(Continued from Part 1)
Last week, I wrote about the care I take with word choice in writing
Specifically, the first of three questions that I ask myself in attempting to create a narrative that sounds of a bygone era for historical fiction.
As writers, we all naturally pay close attention to the words we use in our prose.
Being a writer of historical fiction has made me even more mindful of word choice.
Every year I make New Year’s Resolutions, but last year, I conceived of them in a different way.
A way more conducive to my successfully achieving them.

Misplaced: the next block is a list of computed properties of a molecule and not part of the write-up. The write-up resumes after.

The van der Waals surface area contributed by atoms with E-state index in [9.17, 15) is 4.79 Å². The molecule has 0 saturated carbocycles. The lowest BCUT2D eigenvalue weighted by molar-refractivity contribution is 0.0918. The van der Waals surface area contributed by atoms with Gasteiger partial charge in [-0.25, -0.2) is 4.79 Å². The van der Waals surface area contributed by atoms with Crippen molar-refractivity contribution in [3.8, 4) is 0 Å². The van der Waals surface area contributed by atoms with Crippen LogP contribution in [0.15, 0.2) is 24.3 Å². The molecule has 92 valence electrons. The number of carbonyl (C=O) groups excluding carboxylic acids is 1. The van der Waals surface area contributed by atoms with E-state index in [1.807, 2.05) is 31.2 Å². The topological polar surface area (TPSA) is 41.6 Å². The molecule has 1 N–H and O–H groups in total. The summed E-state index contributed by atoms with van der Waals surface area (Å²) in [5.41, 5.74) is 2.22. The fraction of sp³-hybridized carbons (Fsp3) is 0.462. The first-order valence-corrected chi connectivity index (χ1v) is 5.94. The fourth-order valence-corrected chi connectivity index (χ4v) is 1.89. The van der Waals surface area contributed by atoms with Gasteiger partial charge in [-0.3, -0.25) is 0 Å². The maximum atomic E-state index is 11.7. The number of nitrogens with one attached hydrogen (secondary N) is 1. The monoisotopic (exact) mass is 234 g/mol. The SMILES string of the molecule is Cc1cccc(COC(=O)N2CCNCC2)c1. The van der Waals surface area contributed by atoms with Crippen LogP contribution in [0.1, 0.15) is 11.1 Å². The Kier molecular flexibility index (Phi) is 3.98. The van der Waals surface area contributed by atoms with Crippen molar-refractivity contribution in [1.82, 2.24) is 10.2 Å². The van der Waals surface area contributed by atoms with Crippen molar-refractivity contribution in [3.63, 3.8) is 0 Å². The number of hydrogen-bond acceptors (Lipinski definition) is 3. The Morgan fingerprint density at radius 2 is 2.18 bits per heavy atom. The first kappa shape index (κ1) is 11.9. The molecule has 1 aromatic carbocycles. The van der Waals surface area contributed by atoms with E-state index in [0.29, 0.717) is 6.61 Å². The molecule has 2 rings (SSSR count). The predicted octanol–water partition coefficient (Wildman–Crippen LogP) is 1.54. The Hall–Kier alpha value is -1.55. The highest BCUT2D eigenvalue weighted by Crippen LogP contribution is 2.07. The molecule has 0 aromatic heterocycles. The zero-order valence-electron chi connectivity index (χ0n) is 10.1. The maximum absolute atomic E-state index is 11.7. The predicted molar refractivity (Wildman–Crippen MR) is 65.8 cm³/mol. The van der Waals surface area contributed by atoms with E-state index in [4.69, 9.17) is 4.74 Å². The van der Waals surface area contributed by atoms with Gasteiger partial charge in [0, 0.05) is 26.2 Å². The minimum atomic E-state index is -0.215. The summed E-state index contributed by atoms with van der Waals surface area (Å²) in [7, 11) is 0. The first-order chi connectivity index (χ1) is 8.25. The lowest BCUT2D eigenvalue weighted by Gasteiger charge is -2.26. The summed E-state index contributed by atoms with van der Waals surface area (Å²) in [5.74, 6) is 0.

And so 2019 draws to a close.
All year I’ve been working toward my three major goals for the year that I set on January 1, 2019 (my New Year’s Resolutions).
I did this primarily to convince myself to follow my own advice.
Years ago, on a now defunct blog of mine, I discussed the notion of pitching a novel to an agent or editor.
Specifically, on February 26, 2006, I wrote the following:
I’m often of two minds about things when it comes to writing.
Case in point: in my previous post, I argued that physical descriptions of characters of the sort that itemize their hair colour, eye colour, height, and hair style are largely irrelevant to the plot and point of most stories.